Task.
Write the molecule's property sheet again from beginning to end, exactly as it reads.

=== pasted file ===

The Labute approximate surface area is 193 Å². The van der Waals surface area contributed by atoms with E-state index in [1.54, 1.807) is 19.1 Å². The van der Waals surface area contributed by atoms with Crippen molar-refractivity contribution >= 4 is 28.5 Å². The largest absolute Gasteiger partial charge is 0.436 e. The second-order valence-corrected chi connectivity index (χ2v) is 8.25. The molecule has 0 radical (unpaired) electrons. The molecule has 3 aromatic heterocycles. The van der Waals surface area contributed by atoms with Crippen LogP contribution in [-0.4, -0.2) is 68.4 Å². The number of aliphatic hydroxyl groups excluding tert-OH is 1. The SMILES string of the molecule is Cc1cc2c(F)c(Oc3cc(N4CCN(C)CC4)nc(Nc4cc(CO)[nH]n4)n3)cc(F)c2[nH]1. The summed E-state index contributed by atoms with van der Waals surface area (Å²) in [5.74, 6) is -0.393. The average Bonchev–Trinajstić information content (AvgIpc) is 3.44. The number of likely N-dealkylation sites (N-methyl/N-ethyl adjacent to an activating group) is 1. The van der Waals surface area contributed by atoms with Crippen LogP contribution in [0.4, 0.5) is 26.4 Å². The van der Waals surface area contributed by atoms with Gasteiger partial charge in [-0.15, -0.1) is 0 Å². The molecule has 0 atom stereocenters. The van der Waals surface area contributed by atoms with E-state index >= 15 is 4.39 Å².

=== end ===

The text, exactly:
The Labute approximate surface area is 193 Å². The van der Waals surface area contributed by atoms with E-state index in [1.54, 1.807) is 19.1 Å². The van der Waals surface area contributed by atoms with Crippen molar-refractivity contribution >= 4 is 28.5 Å². The largest absolute Gasteiger partial charge is 0.436 e. The second-order valence-corrected chi connectivity index (χ2v) is 8.25. The molecule has 0 radical (unpaired) electrons. The molecule has 3 aromatic heterocycles. The van der Waals surface area contributed by atoms with Crippen LogP contribution in [-0.4, -0.2) is 68.4 Å². The number of aliphatic hydroxyl groups excluding tert-OH is 1. The SMILES string of the molecule is Cc1cc2c(F)c(Oc3cc(N4CCN(C)CC4)nc(Nc4cc(CO)[nH]n4)n3)cc(F)c2[nH]1. The summed E-state index contributed by atoms with van der Waals surface area (Å²) in [5.74, 6) is -0.393. The average Bonchev–Trinajstić information content (AvgIpc) is 3.44. The number of likely N-dealkylation sites (N-methyl/N-ethyl adjacent to an activating group) is 1. The van der Waals surface area contributed by atoms with Crippen LogP contribution in [0.4, 0.5) is 26.4 Å². The van der Waals surface area contributed by atoms with Gasteiger partial charge in [-0.15, -0.1) is 0 Å². The molecule has 0 atom stereocenters. The van der Waals surface area contributed by atoms with E-state index >= 15 is 4.39 Å².